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GameStop To Close Over 400 Stores This Year

GameStop, which has been struggling to keep its brick-and-mortar stores afloat, announced earlier this week that it would close between 400 and 450 stores this year. The gaming retailer has also said that it expects even more closures next year.

In March, the company stated it was planning to shutter roughly 320 stores by year’s end. However, as a result of the global COVID-19 pandemic, a growing number of consumers have shifted to online shopping. Although GameStop’s second-quarter online sales increased an astounding 800%, which amounts to 20% of its total sales, in-store sales decreased 12.7% – sending shares down 10.88% in extended-hours trading Wednesday.

GameStop, founded in 1984, has reported a second-quarter loss of $1.40 per share, more than the $1.27 loss analysts had projected. Revenues of $942 million were slightly above the consensus estimate by 0.48% but declined $358 million from the year before.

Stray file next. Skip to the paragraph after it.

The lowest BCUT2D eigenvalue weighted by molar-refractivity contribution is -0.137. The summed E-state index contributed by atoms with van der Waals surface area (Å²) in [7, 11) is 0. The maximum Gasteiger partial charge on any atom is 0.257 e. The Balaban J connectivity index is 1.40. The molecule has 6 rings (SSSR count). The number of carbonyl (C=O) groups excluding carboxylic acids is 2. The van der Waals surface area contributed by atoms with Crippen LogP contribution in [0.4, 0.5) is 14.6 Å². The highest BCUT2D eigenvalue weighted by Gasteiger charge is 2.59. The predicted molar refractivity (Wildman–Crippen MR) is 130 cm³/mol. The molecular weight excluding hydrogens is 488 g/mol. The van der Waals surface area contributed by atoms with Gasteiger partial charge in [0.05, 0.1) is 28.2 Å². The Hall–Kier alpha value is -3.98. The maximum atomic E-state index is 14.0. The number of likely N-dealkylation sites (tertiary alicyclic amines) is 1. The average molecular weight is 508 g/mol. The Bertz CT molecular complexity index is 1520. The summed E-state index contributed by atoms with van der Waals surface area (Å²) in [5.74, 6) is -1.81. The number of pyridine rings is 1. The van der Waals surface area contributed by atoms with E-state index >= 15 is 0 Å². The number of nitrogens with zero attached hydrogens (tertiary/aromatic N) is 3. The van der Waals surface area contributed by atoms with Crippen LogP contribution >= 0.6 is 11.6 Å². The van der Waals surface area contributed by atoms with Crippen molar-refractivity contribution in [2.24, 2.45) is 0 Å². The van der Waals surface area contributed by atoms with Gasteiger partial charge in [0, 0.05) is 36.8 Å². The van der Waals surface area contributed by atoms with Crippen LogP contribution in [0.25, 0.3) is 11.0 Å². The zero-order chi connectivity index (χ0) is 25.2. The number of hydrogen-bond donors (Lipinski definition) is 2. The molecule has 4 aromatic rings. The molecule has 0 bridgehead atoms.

GameStop (GME) Chief Financial Officer Jim Bell said in an earnings call this week that the closures will enable the company “to more efficiently and profitably service customers.” The retailer was already struggling last year as it grappled with decreasing sales of physical video games, one of the company’s core products.

Management informed investors on the call that the company had cut expenses by $133.7 million during the quarter and reduced inventory by 50% on a year-over-year basis. This was enacted to make cash flow available for setbacks stemming from the health crisis and to prepare for the launch of new products. In addition, earlier in the year CEO George Sherman took a 50% pay cut, while Chief Financial Officer Jim Bell took a 30% cut.

Headquartered in Grapevine, Texas, the company operated 5,509 retail stores throughout the United States, Canada, Australia, New Zealand, and Europe as of February 1, 2020. Now, it has 5,122 stores around the world – hundreds less than it did it last year. At the start of the COVID-19 pandemic, the company was criticized for keeping its stores open, a decision they reversed in March in response to the negative feedback.

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